Regarding the weather report that gives title to the exhibition, it always offers a prediction, a preview of what tomorrow may be like. It announces if we will have intermittent showers, suffocating heat or if a hurricane of relative intensity will enter the continent from the north coast. However, despite the high technology used, weather predictions have not yet managed to avoid the effects of the destructive burst of natural disasters, increasingly intense due to climate change. In the Ciclones watercolor series, Rodríguez uses satellite images of the most devastating storms that crossed the Atlantic in recent years. Katrina (2005), Alex (2010), Dorian (2019) left more than two thousand dead, hundreds of thousands of victims and billions of dollars in material losses in the Northwest region of the United States, Central America and the Caribbean. As in previous works (Ánforas, 2019; Tweet, 2018), the artist addresses through his particular iconography the collective suffering of large population groups, unable to contain the tragedy, powerless in the face of the hecatomb of the tempest.
Umbrales considers another of the recurring topics in science fiction: the portal. Capable of connecting two worlds, the magic door -a tunnel, a mirror, a closet or a cave- makes it possible to pass through a space-time that runs parallel to what we consider to be the real world. In the German television series Dark (Netflix, 2017), it is a cave in the middle of a forest that allows a group of characters to cross the barrier of time to wander through what was, is and will be their own life apsnning generations. “The distinction between past, present and future is nothing more than an illusion. Yesterday, today and tomorrow are not consecutive, they are connected in a circle with no beginning or end”, says one of these travelers. The temporal threshold is related to another ancestral idea: the one suggested by the Uroborus and the eternal return or the Borgian image of "the paths that bifurcate", where time ceases to be linear to become a plot of "infinite series of divergent, convergent and parallel times”(Borges, 1941). Umbrales suggests a prototype portal that allows us to transit into those other dimensions where, as many works of science fiction suggest, it is possible to find answers to the incongruity of the world we inhabit.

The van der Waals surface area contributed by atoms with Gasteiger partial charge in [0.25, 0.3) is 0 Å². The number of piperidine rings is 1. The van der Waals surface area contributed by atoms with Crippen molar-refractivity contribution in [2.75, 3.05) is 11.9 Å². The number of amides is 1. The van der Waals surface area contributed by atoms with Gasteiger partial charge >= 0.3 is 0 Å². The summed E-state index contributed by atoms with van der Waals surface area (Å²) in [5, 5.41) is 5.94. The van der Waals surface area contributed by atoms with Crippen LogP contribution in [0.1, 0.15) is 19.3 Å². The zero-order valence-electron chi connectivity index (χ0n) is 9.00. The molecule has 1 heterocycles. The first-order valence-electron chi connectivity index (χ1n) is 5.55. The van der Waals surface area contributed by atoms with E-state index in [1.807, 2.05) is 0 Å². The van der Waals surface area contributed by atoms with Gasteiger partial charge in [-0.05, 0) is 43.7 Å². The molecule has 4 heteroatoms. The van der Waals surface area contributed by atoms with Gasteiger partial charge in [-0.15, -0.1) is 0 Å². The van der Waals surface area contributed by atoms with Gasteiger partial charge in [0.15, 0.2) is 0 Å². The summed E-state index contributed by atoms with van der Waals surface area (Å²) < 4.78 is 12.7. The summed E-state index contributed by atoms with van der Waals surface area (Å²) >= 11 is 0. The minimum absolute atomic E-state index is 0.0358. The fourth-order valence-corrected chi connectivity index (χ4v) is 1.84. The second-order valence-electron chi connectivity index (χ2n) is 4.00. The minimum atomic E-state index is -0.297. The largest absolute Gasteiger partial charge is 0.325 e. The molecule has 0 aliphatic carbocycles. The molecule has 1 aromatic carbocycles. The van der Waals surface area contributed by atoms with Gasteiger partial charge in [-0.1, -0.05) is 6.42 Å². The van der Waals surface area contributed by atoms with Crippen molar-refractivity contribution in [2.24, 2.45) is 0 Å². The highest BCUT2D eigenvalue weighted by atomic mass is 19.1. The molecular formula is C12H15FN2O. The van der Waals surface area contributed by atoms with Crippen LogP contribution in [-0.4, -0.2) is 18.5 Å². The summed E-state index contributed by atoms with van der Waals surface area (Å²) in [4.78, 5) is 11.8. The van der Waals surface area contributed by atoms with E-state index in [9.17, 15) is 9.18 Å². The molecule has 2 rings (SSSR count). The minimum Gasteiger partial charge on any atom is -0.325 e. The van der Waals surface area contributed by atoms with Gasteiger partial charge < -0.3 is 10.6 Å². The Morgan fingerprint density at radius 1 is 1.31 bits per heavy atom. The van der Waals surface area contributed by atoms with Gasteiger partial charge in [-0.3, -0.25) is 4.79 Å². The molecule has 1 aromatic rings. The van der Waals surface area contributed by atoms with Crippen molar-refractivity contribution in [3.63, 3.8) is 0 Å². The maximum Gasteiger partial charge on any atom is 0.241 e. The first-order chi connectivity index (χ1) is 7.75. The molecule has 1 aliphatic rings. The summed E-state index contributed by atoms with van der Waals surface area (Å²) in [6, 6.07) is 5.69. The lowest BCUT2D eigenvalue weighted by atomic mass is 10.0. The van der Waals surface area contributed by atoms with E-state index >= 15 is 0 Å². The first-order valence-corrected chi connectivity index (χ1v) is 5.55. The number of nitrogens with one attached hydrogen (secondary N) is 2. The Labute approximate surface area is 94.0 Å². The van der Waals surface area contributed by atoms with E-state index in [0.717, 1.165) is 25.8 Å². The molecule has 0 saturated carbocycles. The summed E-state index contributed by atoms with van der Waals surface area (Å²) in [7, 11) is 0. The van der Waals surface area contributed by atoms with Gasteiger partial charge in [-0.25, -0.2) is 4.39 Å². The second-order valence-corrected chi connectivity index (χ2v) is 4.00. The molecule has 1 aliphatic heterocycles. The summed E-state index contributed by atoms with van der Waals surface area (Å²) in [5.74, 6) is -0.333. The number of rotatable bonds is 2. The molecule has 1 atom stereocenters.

The utopia of the Western life project, with a blind faith in technological development, found in literature and fantastic cinema a fertile territory to proliferate. But reality has always managed to overcome even the most imaginative of creations. Weather report presents at Sabrina Amrani Gallery a set of works whose speculative breath amplifies what we do not see but, nevertheless, governs our existence. Power, supremacy, the force of nature or perhaps its anger, the extinction of life or its transformation. What fictions will trigger our next certainties? And as for the future, why predict it or what for? “Because making predictions is a form of warning when we find ourselves drifting in dangerous directions. Because prediction is a useful way of pointing out safer, wiser paths. Above all, because our tomorrow is the child of our today " (Butler, 2007).
Andrea Pacheco González